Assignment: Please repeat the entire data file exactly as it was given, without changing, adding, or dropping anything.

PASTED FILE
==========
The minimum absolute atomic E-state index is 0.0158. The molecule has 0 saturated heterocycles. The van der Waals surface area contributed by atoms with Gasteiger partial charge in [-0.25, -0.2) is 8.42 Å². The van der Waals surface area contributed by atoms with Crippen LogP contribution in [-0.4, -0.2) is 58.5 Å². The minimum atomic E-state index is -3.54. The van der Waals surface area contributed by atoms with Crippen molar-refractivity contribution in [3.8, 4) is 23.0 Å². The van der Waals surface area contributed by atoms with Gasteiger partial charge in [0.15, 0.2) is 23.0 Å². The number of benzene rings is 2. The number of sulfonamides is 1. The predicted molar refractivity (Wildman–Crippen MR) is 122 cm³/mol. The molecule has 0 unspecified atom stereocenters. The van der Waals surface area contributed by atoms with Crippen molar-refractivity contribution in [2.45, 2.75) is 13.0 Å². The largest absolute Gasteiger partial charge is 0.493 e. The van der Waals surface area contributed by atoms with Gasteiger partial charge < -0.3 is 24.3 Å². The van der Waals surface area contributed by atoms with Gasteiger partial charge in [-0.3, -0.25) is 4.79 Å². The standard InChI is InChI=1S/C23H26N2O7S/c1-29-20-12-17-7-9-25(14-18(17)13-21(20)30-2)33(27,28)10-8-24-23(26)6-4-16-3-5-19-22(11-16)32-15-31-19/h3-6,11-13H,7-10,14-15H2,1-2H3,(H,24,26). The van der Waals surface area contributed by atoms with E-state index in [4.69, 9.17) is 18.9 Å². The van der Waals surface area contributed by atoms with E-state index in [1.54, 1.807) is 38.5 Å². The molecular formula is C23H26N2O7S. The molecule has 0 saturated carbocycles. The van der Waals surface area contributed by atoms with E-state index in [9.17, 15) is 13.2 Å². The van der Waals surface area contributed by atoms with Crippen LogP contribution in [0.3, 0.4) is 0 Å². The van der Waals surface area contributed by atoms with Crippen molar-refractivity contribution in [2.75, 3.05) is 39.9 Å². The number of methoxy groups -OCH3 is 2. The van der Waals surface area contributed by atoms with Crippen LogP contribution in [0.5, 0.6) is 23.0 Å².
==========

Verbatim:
The minimum absolute atomic E-state index is 0.0158. The molecule has 0 saturated heterocycles. The van der Waals surface area contributed by atoms with Gasteiger partial charge in [-0.25, -0.2) is 8.42 Å². The van der Waals surface area contributed by atoms with Crippen LogP contribution in [-0.4, -0.2) is 58.5 Å². The minimum atomic E-state index is -3.54. The van der Waals surface area contributed by atoms with Crippen molar-refractivity contribution in [3.8, 4) is 23.0 Å². The van der Waals surface area contributed by atoms with Gasteiger partial charge in [0.15, 0.2) is 23.0 Å². The number of benzene rings is 2. The number of sulfonamides is 1. The predicted molar refractivity (Wildman–Crippen MR) is 122 cm³/mol. The molecule has 0 unspecified atom stereocenters. The van der Waals surface area contributed by atoms with Crippen molar-refractivity contribution in [2.45, 2.75) is 13.0 Å². The largest absolute Gasteiger partial charge is 0.493 e. The van der Waals surface area contributed by atoms with Gasteiger partial charge < -0.3 is 24.3 Å². The van der Waals surface area contributed by atoms with Gasteiger partial charge in [-0.3, -0.25) is 4.79 Å². The standard InChI is InChI=1S/C23H26N2O7S/c1-29-20-12-17-7-9-25(14-18(17)13-21(20)30-2)33(27,28)10-8-24-23(26)6-4-16-3-5-19-22(11-16)32-15-31-19/h3-6,11-13H,7-10,14-15H2,1-2H3,(H,24,26). The van der Waals surface area contributed by atoms with E-state index in [4.69, 9.17) is 18.9 Å². The van der Waals surface area contributed by atoms with E-state index in [1.54, 1.807) is 38.5 Å². The molecular formula is C23H26N2O7S. The molecule has 0 saturated carbocycles. The van der Waals surface area contributed by atoms with E-state index in [9.17, 15) is 13.2 Å². The van der Waals surface area contributed by atoms with Crippen LogP contribution in [0.3, 0.4) is 0 Å². The van der Waals surface area contributed by atoms with Crippen molar-refractivity contribution in [2.75, 3.05) is 39.9 Å². The number of methoxy groups -OCH3 is 2. The van der Waals surface area contributed by atoms with Crippen LogP contribution in [0.5, 0.6) is 23.0 Å².